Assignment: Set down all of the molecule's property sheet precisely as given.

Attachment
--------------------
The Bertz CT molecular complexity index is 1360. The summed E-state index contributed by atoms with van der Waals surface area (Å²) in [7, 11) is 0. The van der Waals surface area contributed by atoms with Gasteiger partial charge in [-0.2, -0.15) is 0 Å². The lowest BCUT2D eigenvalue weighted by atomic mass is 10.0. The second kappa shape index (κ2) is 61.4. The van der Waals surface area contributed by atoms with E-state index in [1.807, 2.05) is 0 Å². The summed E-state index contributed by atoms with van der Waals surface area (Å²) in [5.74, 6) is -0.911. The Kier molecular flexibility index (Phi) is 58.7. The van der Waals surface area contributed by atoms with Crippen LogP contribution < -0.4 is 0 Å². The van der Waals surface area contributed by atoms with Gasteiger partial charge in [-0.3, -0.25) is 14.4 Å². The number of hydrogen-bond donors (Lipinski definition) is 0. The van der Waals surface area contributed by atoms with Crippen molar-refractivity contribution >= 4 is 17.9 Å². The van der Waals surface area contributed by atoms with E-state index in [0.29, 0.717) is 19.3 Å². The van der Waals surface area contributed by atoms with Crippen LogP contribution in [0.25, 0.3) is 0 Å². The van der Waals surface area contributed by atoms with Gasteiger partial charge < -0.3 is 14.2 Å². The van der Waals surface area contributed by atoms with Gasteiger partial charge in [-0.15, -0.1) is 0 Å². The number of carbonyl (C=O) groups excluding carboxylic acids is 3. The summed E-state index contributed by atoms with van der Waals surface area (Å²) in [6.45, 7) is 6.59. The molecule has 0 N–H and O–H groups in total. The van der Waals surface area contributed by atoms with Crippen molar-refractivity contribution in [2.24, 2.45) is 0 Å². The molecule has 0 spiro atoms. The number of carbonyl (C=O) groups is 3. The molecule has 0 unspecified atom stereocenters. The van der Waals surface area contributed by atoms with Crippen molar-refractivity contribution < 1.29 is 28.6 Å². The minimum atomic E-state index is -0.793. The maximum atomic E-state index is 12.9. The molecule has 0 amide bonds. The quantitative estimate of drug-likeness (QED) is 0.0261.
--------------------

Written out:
The Bertz CT molecular complexity index is 1360. The summed E-state index contributed by atoms with van der Waals surface area (Å²) in [7, 11) is 0. The van der Waals surface area contributed by atoms with Gasteiger partial charge in [-0.2, -0.15) is 0 Å². The lowest BCUT2D eigenvalue weighted by atomic mass is 10.0. The second kappa shape index (κ2) is 61.4. The van der Waals surface area contributed by atoms with E-state index in [1.807, 2.05) is 0 Å². The summed E-state index contributed by atoms with van der Waals surface area (Å²) in [5.74, 6) is -0.911. The Kier molecular flexibility index (Phi) is 58.7. The van der Waals surface area contributed by atoms with Crippen LogP contribution < -0.4 is 0 Å². The van der Waals surface area contributed by atoms with Gasteiger partial charge in [-0.3, -0.25) is 14.4 Å². The number of hydrogen-bond donors (Lipinski definition) is 0. The van der Waals surface area contributed by atoms with Crippen molar-refractivity contribution >= 4 is 17.9 Å². The van der Waals surface area contributed by atoms with E-state index in [0.29, 0.717) is 19.3 Å². The van der Waals surface area contributed by atoms with Crippen LogP contribution in [0.25, 0.3) is 0 Å². The van der Waals surface area contributed by atoms with Gasteiger partial charge < -0.3 is 14.2 Å². The van der Waals surface area contributed by atoms with Gasteiger partial charge in [-0.15, -0.1) is 0 Å². The number of carbonyl (C=O) groups excluding carboxylic acids is 3. The summed E-state index contributed by atoms with van der Waals surface area (Å²) in [6.45, 7) is 6.59. The molecule has 0 N–H and O–H groups in total. The van der Waals surface area contributed by atoms with Crippen molar-refractivity contribution in [2.24, 2.45) is 0 Å². The molecule has 0 spiro atoms. The number of carbonyl (C=O) groups is 3. The molecule has 0 unspecified atom stereocenters. The van der Waals surface area contributed by atoms with Crippen molar-refractivity contribution < 1.29 is 28.6 Å². The minimum atomic E-state index is -0.793. The maximum atomic E-state index is 12.9. The molecule has 0 amide bonds. The quantitative estimate of drug-likeness (QED) is 0.0261.